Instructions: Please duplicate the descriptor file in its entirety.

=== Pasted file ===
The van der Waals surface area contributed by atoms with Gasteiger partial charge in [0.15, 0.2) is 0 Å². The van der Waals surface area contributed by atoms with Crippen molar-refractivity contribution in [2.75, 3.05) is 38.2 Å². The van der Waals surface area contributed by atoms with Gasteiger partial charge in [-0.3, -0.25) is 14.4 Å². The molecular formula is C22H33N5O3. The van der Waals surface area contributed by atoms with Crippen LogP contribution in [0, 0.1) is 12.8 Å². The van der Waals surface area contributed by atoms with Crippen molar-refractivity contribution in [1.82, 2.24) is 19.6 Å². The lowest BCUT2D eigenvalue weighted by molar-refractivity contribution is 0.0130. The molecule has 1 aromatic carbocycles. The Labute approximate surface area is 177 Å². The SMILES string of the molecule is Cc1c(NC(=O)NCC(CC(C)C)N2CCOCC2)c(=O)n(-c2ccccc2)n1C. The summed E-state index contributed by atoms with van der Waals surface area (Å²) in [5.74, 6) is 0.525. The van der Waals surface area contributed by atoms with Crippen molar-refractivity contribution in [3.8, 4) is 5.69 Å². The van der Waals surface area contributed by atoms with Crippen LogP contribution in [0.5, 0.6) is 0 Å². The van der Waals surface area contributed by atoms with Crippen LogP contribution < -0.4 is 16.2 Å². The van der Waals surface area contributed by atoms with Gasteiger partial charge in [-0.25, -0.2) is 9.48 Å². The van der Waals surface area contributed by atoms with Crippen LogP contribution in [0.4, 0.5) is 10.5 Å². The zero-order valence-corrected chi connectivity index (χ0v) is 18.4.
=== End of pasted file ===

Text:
The van der Waals surface area contributed by atoms with Gasteiger partial charge in [0.15, 0.2) is 0 Å². The van der Waals surface area contributed by atoms with Crippen molar-refractivity contribution in [2.75, 3.05) is 38.2 Å². The van der Waals surface area contributed by atoms with Gasteiger partial charge in [-0.3, -0.25) is 14.4 Å². The molecular formula is C22H33N5O3. The van der Waals surface area contributed by atoms with Crippen LogP contribution in [0, 0.1) is 12.8 Å². The van der Waals surface area contributed by atoms with Crippen molar-refractivity contribution in [1.82, 2.24) is 19.6 Å². The lowest BCUT2D eigenvalue weighted by molar-refractivity contribution is 0.0130. The molecule has 1 aromatic carbocycles. The Labute approximate surface area is 177 Å². The SMILES string of the molecule is Cc1c(NC(=O)NCC(CC(C)C)N2CCOCC2)c(=O)n(-c2ccccc2)n1C. The summed E-state index contributed by atoms with van der Waals surface area (Å²) in [5.74, 6) is 0.525. The van der Waals surface area contributed by atoms with Crippen molar-refractivity contribution in [3.8, 4) is 5.69 Å². The van der Waals surface area contributed by atoms with Crippen LogP contribution in [0.5, 0.6) is 0 Å². The van der Waals surface area contributed by atoms with Crippen LogP contribution < -0.4 is 16.2 Å². The van der Waals surface area contributed by atoms with Gasteiger partial charge in [-0.25, -0.2) is 9.48 Å². The van der Waals surface area contributed by atoms with Crippen LogP contribution in [0.4, 0.5) is 10.5 Å². The zero-order valence-corrected chi connectivity index (χ0v) is 18.4.